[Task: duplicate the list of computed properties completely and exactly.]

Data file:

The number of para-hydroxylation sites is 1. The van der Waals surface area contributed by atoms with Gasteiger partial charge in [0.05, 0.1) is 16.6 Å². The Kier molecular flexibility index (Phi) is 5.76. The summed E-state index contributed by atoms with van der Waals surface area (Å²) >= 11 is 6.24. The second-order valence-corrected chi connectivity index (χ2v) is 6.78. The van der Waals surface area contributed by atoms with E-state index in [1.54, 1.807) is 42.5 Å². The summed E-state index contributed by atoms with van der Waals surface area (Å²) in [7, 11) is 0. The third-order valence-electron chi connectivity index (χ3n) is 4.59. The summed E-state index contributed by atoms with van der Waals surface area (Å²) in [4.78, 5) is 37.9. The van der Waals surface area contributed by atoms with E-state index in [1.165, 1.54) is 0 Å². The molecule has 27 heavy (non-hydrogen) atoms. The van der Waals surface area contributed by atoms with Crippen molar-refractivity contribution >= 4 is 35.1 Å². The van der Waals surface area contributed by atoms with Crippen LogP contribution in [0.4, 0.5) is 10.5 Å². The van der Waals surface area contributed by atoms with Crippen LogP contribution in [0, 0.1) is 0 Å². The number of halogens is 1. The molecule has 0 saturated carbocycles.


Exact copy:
The number of para-hydroxylation sites is 1. The van der Waals surface area contributed by atoms with Gasteiger partial charge in [0.05, 0.1) is 16.6 Å². The Kier molecular flexibility index (Phi) is 5.76. The summed E-state index contributed by atoms with van der Waals surface area (Å²) >= 11 is 6.24. The second-order valence-corrected chi connectivity index (χ2v) is 6.78. The van der Waals surface area contributed by atoms with E-state index in [1.54, 1.807) is 42.5 Å². The summed E-state index contributed by atoms with van der Waals surface area (Å²) in [7, 11) is 0. The third-order valence-electron chi connectivity index (χ3n) is 4.59. The summed E-state index contributed by atoms with van der Waals surface area (Å²) in [4.78, 5) is 37.9. The van der Waals surface area contributed by atoms with E-state index in [1.165, 1.54) is 0 Å². The molecule has 27 heavy (non-hydrogen) atoms. The van der Waals surface area contributed by atoms with Crippen molar-refractivity contribution >= 4 is 35.1 Å². The van der Waals surface area contributed by atoms with Crippen LogP contribution in [0.4, 0.5) is 10.5 Å². The van der Waals surface area contributed by atoms with Crippen LogP contribution in [0, 0.1) is 0 Å². The number of halogens is 1. The molecule has 0 saturated carbocycles.